TechHive / Jared Newman

Plex’s program guide gives you plenty of potential DVR fodder.

Plex also offers plenty of options to manage recordings, letting you record entire TV series, new airings only, or individual episodes. There’s an option to record only from a specific channel, and an option to replace recordings with higher-resolution versions when possible. Every recording can be programmed with start and stop buffer times, and you can auto-delete recordings after a certain number of new episodes become available. (That last option’s crucial for late-night TV and the news.)

TechHive / Jared Newman

Granularity is Plex DVR’s strong suit.

Anywhere you are, not any way you want

It’s only when you sit down to watch that things start to get confusing.

For recorded TV, you must use Plex’s client apps, which are available on iOS, Android, Windows, Mac, web browsers, Apple TV, Amazon Fire TV, Android TV, Chromecast, Roku, Xbox consoles, PlayStation consoles, and even some smart TV platforms. You don’t need to be inside the house either, as Plex supports remote access to your server.

Recordings funnel into the same system Plex already uses for other video sources, such as ripped DVDs and downloads. The Plex app has separate sections for TV Shows and Movies, and automatically pulls in thumbnail artwork and descriptions. Plex also remembers what you’ve watched, so you can quickly pick up where you left off. It’s a pretty slick system.

Jared Newman / IDG

Recordings appear within the existing TV and movie sections in Plex’s client apps.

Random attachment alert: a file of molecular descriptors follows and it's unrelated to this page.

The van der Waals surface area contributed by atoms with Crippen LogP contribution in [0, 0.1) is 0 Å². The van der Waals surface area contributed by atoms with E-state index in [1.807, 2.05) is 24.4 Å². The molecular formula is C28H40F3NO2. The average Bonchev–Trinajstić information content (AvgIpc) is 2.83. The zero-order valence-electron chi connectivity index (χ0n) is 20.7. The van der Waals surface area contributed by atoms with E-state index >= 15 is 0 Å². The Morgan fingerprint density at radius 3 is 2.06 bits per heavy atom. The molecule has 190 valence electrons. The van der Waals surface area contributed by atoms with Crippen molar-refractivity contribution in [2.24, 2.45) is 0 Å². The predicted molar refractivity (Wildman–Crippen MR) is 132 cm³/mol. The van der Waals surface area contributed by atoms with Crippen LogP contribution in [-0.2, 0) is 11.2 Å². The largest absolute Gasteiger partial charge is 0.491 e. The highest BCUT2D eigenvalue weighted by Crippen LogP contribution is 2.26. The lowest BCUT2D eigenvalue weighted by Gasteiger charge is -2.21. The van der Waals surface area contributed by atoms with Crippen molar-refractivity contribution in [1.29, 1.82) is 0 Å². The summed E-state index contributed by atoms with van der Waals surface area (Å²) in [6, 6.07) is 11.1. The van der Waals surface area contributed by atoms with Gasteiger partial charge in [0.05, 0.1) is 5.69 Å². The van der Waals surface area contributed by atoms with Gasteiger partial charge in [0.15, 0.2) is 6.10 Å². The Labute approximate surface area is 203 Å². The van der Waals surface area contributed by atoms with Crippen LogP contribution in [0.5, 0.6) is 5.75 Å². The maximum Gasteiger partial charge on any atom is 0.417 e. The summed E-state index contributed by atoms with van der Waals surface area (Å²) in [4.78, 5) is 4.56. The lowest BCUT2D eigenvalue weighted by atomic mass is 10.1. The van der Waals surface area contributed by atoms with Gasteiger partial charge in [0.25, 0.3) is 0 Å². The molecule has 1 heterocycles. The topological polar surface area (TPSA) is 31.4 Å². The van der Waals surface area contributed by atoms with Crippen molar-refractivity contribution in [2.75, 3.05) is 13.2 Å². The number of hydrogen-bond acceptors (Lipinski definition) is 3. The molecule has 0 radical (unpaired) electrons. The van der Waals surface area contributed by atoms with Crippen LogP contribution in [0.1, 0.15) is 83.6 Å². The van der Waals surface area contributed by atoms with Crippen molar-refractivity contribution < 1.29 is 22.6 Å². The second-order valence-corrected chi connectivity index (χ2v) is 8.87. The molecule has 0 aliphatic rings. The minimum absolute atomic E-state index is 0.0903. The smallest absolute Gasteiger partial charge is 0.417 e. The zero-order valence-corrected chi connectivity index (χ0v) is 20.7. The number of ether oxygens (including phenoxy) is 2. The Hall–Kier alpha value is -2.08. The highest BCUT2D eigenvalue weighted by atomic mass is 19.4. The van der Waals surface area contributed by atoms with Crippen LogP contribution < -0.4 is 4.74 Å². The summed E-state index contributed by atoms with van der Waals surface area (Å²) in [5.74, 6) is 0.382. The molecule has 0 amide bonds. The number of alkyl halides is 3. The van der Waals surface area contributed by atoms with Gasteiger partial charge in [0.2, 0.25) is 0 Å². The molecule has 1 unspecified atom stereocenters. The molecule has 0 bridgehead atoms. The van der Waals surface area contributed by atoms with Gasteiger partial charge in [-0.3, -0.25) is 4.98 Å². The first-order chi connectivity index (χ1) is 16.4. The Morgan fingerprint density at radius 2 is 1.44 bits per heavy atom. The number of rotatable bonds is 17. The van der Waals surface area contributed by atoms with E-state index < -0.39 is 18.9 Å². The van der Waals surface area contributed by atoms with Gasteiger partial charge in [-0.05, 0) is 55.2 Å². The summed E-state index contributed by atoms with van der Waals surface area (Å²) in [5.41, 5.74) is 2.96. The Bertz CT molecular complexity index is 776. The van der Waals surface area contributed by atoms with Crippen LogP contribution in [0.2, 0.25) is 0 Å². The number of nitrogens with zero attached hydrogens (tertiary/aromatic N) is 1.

But for live TV, you must use a completely separate set of apps, because Plex doesn’t support live viewing on its own. On Windows, Android, Android TV, and Xbox One, you can use HDHomeRun’s own apps, but those don’t support time-shifting for live broadcasts. Apple TV and iOS users can download the third-party Channels app, which does support time-shifting, but these apps cost $15 extra. Another third-party app called InstaTV is available on Fire TV, Android, and iOS, but it also costs extra. PC users can also install third-party Plex plug-ins for live and time-shifted TV—with the added benefit of Roku support—but these are cumbersome to navigate and have longer channel load times than HDHomeRun’s native apps.


The official HDHomeRun apps for live TV only run on Windows, Android, Android TV, and Xbox One.

And no matter what solution you go with, you won’t be able to start a recording and watch while the program is still in progress. Unless Plex adds its own live and time-shifted TV support, the whole situation is going to be a mess for the average consumer.

The saving graces here are HDHomeRun’s excellent picture quality, Plex’s powerful recording options, and the overall quality and ubiquity of Plex’s client apps. But the issues with platform support, the lack of time-shifting, and the overall rigamarole of setting everything up makes this more of a power-user solution than a mainstream one.

IDG Insider